Osteoporosis (thinning of the bones to the point of brittleness) and osteopenia (decreased bone mass and a precursor to osteoporosis) are newer complications faced by adolescents and adults with CF. Osteoporosis is a disease of the skeleton, resulting in lower bone mass and a reduced bone density. All patients with CF are at risk of osteoporosis, especially those with more severe disease and those with low body weight.

The consequences of this disease are that bones become fragile and are more likely to break. If not prevented or if left untreated, osteoporosis can progress painlessly until a bone breaks. Most bone mineral content (which makes bones strong) is produced by the body in the first twenty to thirty years of life. It is important in these years to ensure that an adequate calcium and vitamin D intake is met. Calcium is the key mineral in maintaining bone density. However, intake of calcium alone is not enough, since vitamin D levels in the body directly affect calcium’s absorption. Because vitamin D is a fat-soluble vitamin, persons with CF often have trouble absorbing this vitamin and thus don’t absorb enough calcium. There are many other risk factors that influence the onset of osteoporosis including poor nutrition in childhood, chronic infections, delayed puberty, diabetes, reduced exercise or weight bearing activities, and treatment with corticosteroids (which can lead to calcium loss).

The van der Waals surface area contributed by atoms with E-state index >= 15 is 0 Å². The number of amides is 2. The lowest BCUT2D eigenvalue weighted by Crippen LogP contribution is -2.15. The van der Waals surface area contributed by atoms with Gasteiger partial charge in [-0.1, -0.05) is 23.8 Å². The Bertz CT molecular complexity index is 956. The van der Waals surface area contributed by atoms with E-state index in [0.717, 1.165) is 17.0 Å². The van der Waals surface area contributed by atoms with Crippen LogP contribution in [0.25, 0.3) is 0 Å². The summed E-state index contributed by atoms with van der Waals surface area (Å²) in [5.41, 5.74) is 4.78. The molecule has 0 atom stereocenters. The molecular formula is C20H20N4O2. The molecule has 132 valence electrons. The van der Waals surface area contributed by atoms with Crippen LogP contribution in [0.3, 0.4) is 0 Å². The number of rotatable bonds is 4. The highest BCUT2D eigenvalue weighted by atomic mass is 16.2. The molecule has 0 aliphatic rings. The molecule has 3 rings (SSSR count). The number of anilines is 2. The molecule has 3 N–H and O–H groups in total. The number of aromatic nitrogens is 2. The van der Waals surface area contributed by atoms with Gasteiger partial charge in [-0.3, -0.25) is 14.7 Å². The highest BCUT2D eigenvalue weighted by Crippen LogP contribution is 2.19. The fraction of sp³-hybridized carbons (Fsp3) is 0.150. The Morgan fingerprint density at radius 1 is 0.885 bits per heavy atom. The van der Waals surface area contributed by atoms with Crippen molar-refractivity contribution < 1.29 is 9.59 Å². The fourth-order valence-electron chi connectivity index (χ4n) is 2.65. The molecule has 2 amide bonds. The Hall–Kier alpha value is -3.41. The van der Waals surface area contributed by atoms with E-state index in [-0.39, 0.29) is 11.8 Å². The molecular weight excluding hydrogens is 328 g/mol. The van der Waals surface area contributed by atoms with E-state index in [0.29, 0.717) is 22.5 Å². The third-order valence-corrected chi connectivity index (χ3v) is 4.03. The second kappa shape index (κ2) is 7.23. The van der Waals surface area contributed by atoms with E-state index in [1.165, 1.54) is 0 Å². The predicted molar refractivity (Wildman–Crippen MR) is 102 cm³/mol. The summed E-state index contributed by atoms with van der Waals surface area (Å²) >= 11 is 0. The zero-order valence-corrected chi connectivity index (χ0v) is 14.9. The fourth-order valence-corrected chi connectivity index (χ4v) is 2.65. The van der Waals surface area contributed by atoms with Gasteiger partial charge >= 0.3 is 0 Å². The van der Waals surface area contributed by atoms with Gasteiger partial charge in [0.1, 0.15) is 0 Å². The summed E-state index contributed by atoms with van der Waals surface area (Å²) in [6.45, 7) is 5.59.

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Last Updated July 6, 2009 | © 2007, LHSC, London Ontario Canada